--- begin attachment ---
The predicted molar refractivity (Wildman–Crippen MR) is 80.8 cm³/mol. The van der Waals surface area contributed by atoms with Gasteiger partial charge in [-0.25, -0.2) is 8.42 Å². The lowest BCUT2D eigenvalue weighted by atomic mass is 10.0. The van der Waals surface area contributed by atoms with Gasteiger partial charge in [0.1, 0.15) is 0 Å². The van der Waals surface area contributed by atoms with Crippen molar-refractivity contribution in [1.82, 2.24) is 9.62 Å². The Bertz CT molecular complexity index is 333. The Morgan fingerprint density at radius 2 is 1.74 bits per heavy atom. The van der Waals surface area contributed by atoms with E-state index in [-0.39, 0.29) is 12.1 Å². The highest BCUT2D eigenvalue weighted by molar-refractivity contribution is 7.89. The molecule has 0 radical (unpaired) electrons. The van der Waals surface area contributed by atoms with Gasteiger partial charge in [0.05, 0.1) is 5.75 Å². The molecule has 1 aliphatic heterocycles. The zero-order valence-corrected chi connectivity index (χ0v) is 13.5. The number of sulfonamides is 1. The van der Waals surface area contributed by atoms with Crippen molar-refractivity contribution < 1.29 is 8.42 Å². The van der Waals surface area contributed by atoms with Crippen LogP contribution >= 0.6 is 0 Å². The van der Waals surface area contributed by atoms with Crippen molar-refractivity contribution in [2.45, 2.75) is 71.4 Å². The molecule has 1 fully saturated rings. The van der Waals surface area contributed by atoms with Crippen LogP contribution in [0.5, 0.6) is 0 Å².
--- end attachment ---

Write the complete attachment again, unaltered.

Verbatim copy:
The predicted molar refractivity (Wildman–Crippen MR) is 80.8 cm³/mol. The van der Waals surface area contributed by atoms with Gasteiger partial charge in [-0.25, -0.2) is 8.42 Å². The lowest BCUT2D eigenvalue weighted by atomic mass is 10.0. The van der Waals surface area contributed by atoms with Gasteiger partial charge in [0.1, 0.15) is 0 Å². The van der Waals surface area contributed by atoms with Crippen molar-refractivity contribution in [1.82, 2.24) is 9.62 Å². The Bertz CT molecular complexity index is 333. The Morgan fingerprint density at radius 2 is 1.74 bits per heavy atom. The van der Waals surface area contributed by atoms with E-state index in [-0.39, 0.29) is 12.1 Å². The highest BCUT2D eigenvalue weighted by molar-refractivity contribution is 7.89. The molecule has 0 radical (unpaired) electrons. The van der Waals surface area contributed by atoms with Gasteiger partial charge in [0.05, 0.1) is 5.75 Å². The molecule has 1 aliphatic heterocycles. The zero-order valence-corrected chi connectivity index (χ0v) is 13.5. The number of sulfonamides is 1. The van der Waals surface area contributed by atoms with Crippen molar-refractivity contribution < 1.29 is 8.42 Å². The van der Waals surface area contributed by atoms with Crippen LogP contribution >= 0.6 is 0 Å². The van der Waals surface area contributed by atoms with Crippen molar-refractivity contribution in [2.45, 2.75) is 71.4 Å². The molecule has 1 fully saturated rings. The van der Waals surface area contributed by atoms with Crippen LogP contribution in [0.5, 0.6) is 0 Å².